Nonfiction > James Ford Rhodes > History of the Civil War, 1861–1865 > Page 206
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James Ford Rhodes (1848–1927).  History of the Civil War, 1861–1865  1917.
 
Page 206
 
 
Fredericksburg, to the excellent reorganization of the Army of the Potomac and to the known confidence of the President and his Cabinet in ultimate success.  43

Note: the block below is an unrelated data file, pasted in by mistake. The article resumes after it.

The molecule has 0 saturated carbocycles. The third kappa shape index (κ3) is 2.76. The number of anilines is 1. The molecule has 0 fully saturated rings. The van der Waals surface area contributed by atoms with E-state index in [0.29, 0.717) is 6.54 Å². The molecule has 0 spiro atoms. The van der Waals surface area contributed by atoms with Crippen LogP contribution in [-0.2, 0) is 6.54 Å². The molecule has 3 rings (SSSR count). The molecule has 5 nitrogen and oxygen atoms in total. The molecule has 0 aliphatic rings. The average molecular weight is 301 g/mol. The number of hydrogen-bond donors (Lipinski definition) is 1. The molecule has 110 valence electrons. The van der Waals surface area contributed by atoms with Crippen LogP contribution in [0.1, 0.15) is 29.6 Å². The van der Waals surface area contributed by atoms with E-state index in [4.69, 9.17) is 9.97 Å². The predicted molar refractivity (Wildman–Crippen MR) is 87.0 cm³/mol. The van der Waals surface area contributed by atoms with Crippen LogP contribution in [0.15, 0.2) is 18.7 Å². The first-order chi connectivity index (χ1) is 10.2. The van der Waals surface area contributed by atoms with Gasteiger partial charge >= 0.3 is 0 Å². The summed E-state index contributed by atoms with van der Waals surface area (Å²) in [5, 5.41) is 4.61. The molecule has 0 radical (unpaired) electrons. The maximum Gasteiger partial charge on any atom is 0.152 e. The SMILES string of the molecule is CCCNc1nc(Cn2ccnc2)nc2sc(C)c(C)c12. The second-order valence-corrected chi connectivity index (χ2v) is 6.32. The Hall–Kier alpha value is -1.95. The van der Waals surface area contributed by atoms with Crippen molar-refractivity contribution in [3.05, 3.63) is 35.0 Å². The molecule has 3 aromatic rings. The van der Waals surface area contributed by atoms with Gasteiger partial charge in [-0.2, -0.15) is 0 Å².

When Congress had assembled in December, the nation’s finances were at a low ebb. Many of the soldiers had not been paid for five months, and to them all the paymaster was at least three months in arrears, so that by January 7, 1863, the amount due the army and navy had probably reached the sum of sixty millions. The bonds of the government were not selling. Now all was changed. The Secretary of the Treasury had devised a plan for offering the five-twenty bonds to popular subscription through the employment of a competent and energetic general agent, who, by a system of sub-agencies, wide advertising, and other business methods, appealed to the mingled motives of patriotism and self-interest and induced the people to lend large sums of money to the Government. An impetus was given to this process by the general character of the financial legislation of Congress, and in particular by the clause in the nine hundred million dollar loan act which limited to July 1 the privilege of exchanging legal-tender notes for five-twenty bonds. Immediately after the adjournment of Congress the confidence of the people began to show itself through the purchase of these securities. By the end of March, Chase told Sumner that he was satisfied with the condition of the finances, and ere three more months had passed, he could see that his popular loan was an assured success. The subscriptions averaged over three million dollars a day. The Germans were likewise buying our bonds. On April 26, Sumner wrote to the Duchess of Argyll: “The Secretary of War told me yesterday that our rolls showed eight hundred thousand men under arms—all of them paid to February 28, better clothed and better
 

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